21 Nov What Makes (International) Law Law? Liam Murphy
Today at NYU law we are having a panel discussion, and celebration, of my colleague Liam Murphy’s recent book, What Makes Law Law? (I’ll be racing down from Fordham University, where I’m talking about my own book, Leo Strauss Man of Peace). Liam’s work is important for international legal scholars, because-despite many good answers-the field has been haunted by crude positivist doubts as to whether international law is really law at all, or, if it is, its character as legality really matters to real world outcomes (as opposed to its sometimes asserted nature as political rhetoric or moralizing). Usually, the doubts related to enforcement-can international law really make a state, or indeed anyone, do something that they don’t want, or need, to do for other reasons?
It is revealing, and perhaps provocative statement in relation to those crude positivist views, that the chapter of Liam’s book that bears the title of the book is in fact a discussion of “law beyond the state”. Liam begins from the much neglected short chapter on international law in Hart’s The Concept of Law, where Hart actually uses international law as an example for the proposition that centralized enforcement and interpretation are not essential elements of a legal system. What is essential is a certain level of systemic integration and coherence, and here Liam faces head on the so-called “fragmentation” of international law. He writes: “At the normative level, the question is whether there remains a coherent overall normative structure to international law that can accommodate “the diversification and expansion” of international law and provide legal grounds to resolve conflicts.” At the risk of some oversimplification, and skipping the rich texture of the analysis, in short, Liam’s answer is: maybe. He points, for instance, to the systemic integration function of the rules in the Vienna Convention on the Law of Treaties. I would add that both the activity of the ILC as well, at a more basic level, the articulation of the sources of international law in Article 38 of ICJ Statute, perform such a function. Liam cites some of my work with Ruti Teitel on these issues (“Beyond Compliance”). In another piece, “Cross-Judging“, Ruti and I try to show how different tribunals in different fields of international law increasingly speak to each other, directly or indirectly, disagreeing sometimes, but presupposing common ground about what is an international legal argument or what counts as international legal discourse. Indeed, even if one goes back to Thucydides, it is fairly clear there to the relevant actors, ambassadors, generals etc. where an international legal argument is being made vs a general moral argument or a power-political claim, or appeal to interests.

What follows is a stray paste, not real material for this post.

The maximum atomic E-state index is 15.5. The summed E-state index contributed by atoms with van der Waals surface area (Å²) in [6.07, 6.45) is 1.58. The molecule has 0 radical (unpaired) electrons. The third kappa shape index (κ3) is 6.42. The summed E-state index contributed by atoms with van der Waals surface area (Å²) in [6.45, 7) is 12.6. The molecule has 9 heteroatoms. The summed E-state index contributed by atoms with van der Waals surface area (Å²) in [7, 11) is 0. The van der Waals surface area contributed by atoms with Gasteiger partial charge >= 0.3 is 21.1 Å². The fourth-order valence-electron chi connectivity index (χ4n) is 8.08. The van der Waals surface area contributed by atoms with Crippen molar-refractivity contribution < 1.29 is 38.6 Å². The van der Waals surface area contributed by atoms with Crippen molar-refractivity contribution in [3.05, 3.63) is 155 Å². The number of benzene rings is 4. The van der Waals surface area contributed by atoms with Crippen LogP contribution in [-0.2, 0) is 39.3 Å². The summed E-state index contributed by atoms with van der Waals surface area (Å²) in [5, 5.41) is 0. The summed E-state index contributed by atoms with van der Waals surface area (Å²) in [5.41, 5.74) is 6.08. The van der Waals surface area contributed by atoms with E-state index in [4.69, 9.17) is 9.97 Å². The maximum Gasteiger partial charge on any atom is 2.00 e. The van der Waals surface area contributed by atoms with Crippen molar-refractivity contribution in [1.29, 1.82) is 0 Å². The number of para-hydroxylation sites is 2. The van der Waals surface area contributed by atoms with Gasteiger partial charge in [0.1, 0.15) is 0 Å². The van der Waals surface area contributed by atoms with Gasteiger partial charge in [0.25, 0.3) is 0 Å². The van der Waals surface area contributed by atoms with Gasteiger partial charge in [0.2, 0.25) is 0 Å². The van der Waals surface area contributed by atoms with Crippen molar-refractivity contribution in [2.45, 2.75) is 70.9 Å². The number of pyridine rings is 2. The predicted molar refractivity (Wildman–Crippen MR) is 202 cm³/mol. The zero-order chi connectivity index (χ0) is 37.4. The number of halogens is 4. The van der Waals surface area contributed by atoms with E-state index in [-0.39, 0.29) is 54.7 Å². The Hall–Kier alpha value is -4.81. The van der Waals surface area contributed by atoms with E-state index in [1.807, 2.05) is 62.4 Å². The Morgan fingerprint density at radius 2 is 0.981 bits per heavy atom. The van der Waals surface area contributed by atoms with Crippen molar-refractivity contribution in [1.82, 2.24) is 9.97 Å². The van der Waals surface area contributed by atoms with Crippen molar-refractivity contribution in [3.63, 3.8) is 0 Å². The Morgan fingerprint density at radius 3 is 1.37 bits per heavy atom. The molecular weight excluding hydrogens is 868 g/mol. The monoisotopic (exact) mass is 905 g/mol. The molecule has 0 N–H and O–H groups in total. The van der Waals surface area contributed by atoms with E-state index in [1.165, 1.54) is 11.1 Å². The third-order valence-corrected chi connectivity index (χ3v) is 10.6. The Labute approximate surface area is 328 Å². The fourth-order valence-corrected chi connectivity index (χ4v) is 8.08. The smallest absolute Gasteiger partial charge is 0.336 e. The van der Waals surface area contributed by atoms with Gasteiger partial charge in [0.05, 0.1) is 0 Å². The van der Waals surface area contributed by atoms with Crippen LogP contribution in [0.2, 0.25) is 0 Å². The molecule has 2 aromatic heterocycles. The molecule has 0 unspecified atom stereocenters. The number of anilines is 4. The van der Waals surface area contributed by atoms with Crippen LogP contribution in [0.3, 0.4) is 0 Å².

As for enforcement, Liam rightly notes that the issue is not the actual level of enforcement, but whether the norms of international law are the kind of norms that one thinks can justifycoercion, or are appropriate for coercive sanctions. This is Kant’s point in distinguishing the realm of “right” from that of “virtue”. This is an important distinction, and it is crucial to be clear on it, as the skeptical scholarship of theorists like Posner and Goldsmith tends to obscure it. Since we can never know whether an individual, much less a collective such as a state, is acting purely from considerations of legality alone (again Kant), it is absurd to test whether international law is law, by asking for proof that international legality has caused a state to behave in a manner that it would not have behaved in, from other considerations or motives. This is the kind of test that international law skeptics like, because international legality is bound to fail it. But that’s the case for all legal norms.
Not just the chapter on law beyond the state but the book as a whole is a commendable read for international jurists.